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ISIS, Militarism, and the Violent Imagination

18 Sep

 

 

 

 

Before ISIS

 

The beheading of American and British journalists who were being held hostage by ISIS creates a truly horrifying spectacle, and quite understandably mobilizes the political will to destroy the political actor who so shocks and frightens the Western sensibility, which is far from being free from responsibility for such lurid incidents. Never in modern times has there been a clearer example of violence begetting violence.

 

And we need to ask ‘to what end?’ Political leaders in the West are remarkably silent and dishonest about what it is that they wish to achieve in this region beset since 2011 by a quite terrifying outbreak of political extremism, whether from above as in the cases of Syria, Egypt, and Israel or from below as with ISIS and al-Nusra.

 

It is difficult to recall that at the start of 2011, just three years ago, progressive voices around the world were inspired by the Arab upheavals, especially in Egypt and Tunisia, that burst upon the political scene unexpectedly. These extraordinary events appeared to repudiate the prevailing patterns of authoritarian, exploitative, and corrupt collaboration between oppressive domestic elites, neoliberal economic forces, and the regional imperial juggernaut that had kept this humanly disastrous reality stable for so long. Yet even during that time of optimism about the Arab future, a closer scrutiny of what was happening disclosed many reasons to be worried. It is helpful to look to this recent past to have some comprehension of the perplexing present.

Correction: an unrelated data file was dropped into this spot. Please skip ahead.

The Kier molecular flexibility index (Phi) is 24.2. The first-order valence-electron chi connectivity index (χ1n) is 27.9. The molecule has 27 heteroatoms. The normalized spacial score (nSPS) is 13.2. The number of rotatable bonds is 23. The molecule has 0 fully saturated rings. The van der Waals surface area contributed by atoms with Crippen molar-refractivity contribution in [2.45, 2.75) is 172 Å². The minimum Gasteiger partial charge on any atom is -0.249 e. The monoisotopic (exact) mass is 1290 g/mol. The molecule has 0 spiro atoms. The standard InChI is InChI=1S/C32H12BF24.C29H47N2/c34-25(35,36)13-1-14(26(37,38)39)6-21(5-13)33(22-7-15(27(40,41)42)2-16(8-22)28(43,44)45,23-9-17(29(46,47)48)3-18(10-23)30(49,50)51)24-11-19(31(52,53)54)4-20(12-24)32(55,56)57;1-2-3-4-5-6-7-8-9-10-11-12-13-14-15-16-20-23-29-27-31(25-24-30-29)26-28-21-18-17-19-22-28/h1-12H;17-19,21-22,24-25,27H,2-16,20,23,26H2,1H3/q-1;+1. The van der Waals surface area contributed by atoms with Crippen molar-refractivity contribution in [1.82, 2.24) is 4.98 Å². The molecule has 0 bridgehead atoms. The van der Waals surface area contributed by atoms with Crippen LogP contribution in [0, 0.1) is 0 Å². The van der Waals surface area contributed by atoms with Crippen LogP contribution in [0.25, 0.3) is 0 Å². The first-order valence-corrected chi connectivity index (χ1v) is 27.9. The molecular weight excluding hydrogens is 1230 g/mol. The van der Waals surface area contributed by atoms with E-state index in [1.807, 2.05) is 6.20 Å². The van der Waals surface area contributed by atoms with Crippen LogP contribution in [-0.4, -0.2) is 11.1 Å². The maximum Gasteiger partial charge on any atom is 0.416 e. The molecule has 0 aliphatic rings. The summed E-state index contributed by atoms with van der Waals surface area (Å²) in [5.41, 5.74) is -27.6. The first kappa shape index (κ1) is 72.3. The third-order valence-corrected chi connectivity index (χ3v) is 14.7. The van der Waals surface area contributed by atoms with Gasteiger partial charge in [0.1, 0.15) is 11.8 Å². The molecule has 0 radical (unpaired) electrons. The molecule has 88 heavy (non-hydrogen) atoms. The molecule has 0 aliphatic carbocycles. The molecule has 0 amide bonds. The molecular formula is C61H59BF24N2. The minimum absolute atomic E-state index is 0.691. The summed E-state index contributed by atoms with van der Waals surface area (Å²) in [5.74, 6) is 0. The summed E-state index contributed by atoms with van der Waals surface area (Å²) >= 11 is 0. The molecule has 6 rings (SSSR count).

A Revolutionary Spirit Without Revolutionary Action

 

The goals of these upheavals were far too ambitious to be realized by such limited challenges directed at the established order. These movements were essentially confined to getting rid of a hated ruler. Associating single individuals such as Mubarak, Ben Ali, or Assad with the grievances of an exploited and oppressed people overlooks the degree to which class interests and entrenched bureaucracies constituted structures. The popular forces bravely challenging the status quo lacked leadership, program, and even a clear agenda, and naively expected the remnants of the old regime to disappear or go along with the anguished call of mass discontent that sought bread, freedom, and dignity as the effect of removing the hated leader.